ALJ Has Right to Refuse Settlements and to Consider the Deterrent Effect Of Civil Penalties
- Created: Tuesday, 30 October 2012 17:16
- Published: Tuesday, 30 October 2012 17:16
By Ellen Smith
The Federal Mine Safety and Health Review Commission ruled that its administrative law judges are permitted to consider the deterrent effect of a proposed penalty when deciding whether or not to approve a settlement, and an ALJ did not abuse her authority when requesting that the Solicitor’s Office turn over additional information before the settlement was approved.
The case was one of first impression on whether a penalty could be increased as a deterrent. The ruling was issued by Chairman Mary Lu Jordan, Commissioner Patrick Nakamura and former Commissioner Robert Cohen, who said in the majority opinion that “deterrence is a principal basic to and underlying the entire statutory scheme of imposing civil penalties.” Commissioner Michael Young and former Commission Michael Duffy dissented, saying that deterrence is implicit in the application of the six statutory civil penalty criteria.
The decision stems from three cases where ALJ Margaret Miller rejected a settlement when the Dept. Of Labor Solicitor's Office agreed to an 80 percent reduction, but did not provide a sufficient explanation for the reductions.
The ALJ said the reduction “would not adequately effectuate ‘the deterrent’ purpose underlying the Act's penalty assessment scheme," and that such extreme reductions “would encourage operators to contest the penalties in the hope of receiving such a reduction.” Miller also stated that ALJs are required by Commission precedent to provide a sufficient explanation when a penalty assessment diverges substantially from a proposed penalty, and in these settlements the Solicitor's Office did not provide a sufficient explanation for the penalty reductions.
The Solicitor’s Office claimed that a judge may not consider deterrent effects of penalty amounts agreed to by the parties as a factor independent of the six statutory criteria in section 110(i) of the Mine Act. The mining company argued that the ALJ erroneously usurped the Secretary’s prosecutorial role, and that an ALJ has no authority to review underlying modifications of citations.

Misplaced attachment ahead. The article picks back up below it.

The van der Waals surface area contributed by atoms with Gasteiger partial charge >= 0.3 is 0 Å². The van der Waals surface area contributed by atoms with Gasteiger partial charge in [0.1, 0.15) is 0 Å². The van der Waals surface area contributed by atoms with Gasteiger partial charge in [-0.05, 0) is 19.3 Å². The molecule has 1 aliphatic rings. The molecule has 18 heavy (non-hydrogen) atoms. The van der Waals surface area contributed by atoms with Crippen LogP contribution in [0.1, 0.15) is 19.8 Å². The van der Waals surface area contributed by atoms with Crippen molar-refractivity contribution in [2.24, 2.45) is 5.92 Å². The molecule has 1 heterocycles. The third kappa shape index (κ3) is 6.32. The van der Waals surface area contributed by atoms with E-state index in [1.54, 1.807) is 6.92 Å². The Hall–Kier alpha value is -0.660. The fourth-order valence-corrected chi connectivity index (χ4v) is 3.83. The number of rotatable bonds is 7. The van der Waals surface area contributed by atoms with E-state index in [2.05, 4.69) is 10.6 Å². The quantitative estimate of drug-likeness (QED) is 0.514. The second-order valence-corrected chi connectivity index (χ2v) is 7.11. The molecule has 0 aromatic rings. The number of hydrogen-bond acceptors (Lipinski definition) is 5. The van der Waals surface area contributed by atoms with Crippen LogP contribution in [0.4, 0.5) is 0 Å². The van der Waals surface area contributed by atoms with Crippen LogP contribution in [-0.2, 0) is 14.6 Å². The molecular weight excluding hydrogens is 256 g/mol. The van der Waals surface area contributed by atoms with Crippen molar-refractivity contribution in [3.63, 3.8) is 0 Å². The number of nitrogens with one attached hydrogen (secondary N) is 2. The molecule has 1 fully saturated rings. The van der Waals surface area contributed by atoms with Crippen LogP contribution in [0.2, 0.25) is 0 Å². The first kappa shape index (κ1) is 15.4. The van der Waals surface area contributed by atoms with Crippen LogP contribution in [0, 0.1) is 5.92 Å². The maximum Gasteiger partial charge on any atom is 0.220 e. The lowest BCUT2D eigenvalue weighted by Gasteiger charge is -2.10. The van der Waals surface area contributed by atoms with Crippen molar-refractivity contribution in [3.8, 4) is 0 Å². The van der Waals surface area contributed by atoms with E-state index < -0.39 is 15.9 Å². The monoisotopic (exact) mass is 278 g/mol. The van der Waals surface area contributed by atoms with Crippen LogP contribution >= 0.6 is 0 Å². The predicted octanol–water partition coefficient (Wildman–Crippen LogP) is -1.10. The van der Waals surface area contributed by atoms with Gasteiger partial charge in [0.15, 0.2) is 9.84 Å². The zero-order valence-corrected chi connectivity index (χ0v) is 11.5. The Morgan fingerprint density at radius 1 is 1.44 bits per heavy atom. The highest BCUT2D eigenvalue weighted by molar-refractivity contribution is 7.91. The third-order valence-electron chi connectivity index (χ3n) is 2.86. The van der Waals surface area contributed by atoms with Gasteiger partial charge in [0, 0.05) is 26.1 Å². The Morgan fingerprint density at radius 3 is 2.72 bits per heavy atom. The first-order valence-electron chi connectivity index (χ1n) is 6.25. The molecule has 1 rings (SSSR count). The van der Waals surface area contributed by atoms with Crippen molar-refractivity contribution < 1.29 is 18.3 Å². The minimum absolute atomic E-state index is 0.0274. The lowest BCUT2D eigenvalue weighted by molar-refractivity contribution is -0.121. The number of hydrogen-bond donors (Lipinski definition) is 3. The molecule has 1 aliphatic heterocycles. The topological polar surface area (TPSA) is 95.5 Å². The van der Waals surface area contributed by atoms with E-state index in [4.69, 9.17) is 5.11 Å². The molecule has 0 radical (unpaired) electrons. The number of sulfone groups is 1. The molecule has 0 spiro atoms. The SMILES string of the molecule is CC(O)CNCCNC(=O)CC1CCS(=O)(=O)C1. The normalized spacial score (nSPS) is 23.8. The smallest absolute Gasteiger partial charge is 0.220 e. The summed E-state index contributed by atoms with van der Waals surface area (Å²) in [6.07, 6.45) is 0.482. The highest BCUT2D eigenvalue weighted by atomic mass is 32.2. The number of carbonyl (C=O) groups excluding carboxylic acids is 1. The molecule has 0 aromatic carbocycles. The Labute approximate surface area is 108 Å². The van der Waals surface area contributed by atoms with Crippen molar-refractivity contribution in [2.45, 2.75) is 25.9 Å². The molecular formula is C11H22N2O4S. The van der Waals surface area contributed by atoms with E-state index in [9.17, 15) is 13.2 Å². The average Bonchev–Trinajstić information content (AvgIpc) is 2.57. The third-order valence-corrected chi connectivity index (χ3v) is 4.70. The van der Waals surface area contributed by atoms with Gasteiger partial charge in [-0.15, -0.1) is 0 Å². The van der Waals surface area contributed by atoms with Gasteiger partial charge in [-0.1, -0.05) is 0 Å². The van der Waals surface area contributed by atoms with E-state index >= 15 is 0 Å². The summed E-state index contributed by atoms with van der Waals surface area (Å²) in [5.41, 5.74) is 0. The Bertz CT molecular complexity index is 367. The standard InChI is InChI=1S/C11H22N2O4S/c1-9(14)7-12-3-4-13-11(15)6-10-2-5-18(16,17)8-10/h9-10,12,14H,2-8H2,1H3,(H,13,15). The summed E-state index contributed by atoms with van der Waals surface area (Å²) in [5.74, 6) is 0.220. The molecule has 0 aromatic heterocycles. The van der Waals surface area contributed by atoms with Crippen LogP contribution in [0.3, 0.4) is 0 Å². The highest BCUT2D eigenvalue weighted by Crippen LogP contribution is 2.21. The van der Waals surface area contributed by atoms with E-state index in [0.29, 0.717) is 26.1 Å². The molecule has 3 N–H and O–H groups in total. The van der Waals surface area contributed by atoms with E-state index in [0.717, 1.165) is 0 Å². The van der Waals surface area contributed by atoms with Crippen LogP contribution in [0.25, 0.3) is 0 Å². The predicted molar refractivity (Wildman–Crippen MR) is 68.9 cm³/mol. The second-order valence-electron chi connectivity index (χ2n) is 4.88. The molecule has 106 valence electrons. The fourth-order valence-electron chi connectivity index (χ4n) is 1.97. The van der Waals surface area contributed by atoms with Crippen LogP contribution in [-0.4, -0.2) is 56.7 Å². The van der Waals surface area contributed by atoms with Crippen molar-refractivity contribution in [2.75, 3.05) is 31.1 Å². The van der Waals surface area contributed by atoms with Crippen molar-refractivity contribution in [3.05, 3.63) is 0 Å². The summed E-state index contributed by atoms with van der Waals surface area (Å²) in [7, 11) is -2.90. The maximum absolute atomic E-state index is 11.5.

On the issue of reviewing a settlement, the Commissioners said, “The plain language under 110(k) of the Mine Act explicitly authorizes the Commission to review a proffered settlement of a contested penalty.” The majority also quoted the legislative history showing one of the stated goals of the revamped Mine Act in 1977 was to bring transparency to the entire civil penalty process and the importance of an ALJ review of settlements.
The majority opinion pointed out that in 1980 the Commission deleted a requirement that an ALJ had to discuss the six statutory criteria. “In deleting this requirement, the Commission stated the amendment was ‘intended to enhance the flexibility of the Judges to approve settlements.’ We believe such flexibility should also include the option of explicitly taking into account the deterrent effect of the penalty when reviewing a settlement proposal.”
The Commission also relied on federal court cases stating that “deterrence provided by monetary sanctions is essential” to the enforcement of the Mine Act.
“Simply put, we refuse to require our Judges to apply blinders when reviewing settlement proposals, and to ignore the central and most obvious purpose of civil penalties – to ensure operator compliance with safety measures – when deciding whether such penalties are appropriate,” the majority wrote. “Deterrence is a principle basic to and underlying the entire statutory scheme of imposing civil penalties. Thus, deterrence can and should infuse the Judge's consideration of whether or not to approve a settlement.”